CU-ICAR is a worldwide automotive/motor sports research and development campus where university, industry, and government organizations can engage in synergistic collaboration. It is strategically located in Greenville, SC, on the Interstate 85 corridor and in the rapidly growing Southeastern automotive and motorsports region. At CU-ICAR, Clemson University offers the nation’s first PhD in automotive engineering.
Systems integration, the testing of vehicle systems and their components to ensure efficient and safe operation, is the unique focus of CU-ICAR’s research and education efforts. The graduate engineering program is designed to meet the complex needs of the worldwide automotive industry and ultimately of consumers by conducting cutting-edge research into the process of integrating the many systems and people that result in the automobile of today and of the future.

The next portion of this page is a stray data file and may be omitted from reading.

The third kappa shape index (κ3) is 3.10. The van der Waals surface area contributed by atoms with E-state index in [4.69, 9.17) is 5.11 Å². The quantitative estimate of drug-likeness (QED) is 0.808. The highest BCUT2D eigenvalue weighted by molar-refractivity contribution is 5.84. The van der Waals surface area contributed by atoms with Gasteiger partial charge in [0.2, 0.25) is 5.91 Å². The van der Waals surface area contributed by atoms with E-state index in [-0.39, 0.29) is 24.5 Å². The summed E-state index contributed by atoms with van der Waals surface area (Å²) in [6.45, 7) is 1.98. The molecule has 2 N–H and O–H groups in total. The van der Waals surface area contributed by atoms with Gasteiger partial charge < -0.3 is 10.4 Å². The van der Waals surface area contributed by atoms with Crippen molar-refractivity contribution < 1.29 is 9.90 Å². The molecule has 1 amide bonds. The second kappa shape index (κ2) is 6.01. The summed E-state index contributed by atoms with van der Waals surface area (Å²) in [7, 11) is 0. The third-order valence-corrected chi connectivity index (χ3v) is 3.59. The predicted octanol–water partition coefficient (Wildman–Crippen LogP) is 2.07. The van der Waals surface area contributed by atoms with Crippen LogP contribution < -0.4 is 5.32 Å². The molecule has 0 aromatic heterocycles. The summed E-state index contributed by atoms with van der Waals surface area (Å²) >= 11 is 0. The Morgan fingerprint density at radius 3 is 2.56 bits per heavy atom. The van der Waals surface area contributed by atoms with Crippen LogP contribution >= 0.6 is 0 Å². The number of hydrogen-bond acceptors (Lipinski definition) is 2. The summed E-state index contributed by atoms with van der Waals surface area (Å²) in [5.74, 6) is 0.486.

Leaders at BMW and their supplier companies have noted an industry-wide need for systems integration engineers. In order to serve this critical need, BMW committed itself as the major non‐state partner for this endowed chair, which serves as the linchpin of the CU-ICAR faculty positions.
SmartState Chair Dr. Paul Venhovens’ research concentrates on the following six areas: sustainable mobility; safer mobility; diagnostics and prognostics; vehicle architectures; concepts, methods and tools; and Deep Orange.
The Deep Orange project allows CU-ICAR graduate students to create a vehicle from scratch over the course of two years, from blank sheet to market aspects to review of quality-related elements to a physical prototype launch, validation and evidence book. The pilot project produced a “GenY Cool” automobile, an extended-range electric vehicle with a novel seating concept and open-architecture infotainment system designed specifically for the millennial market segment.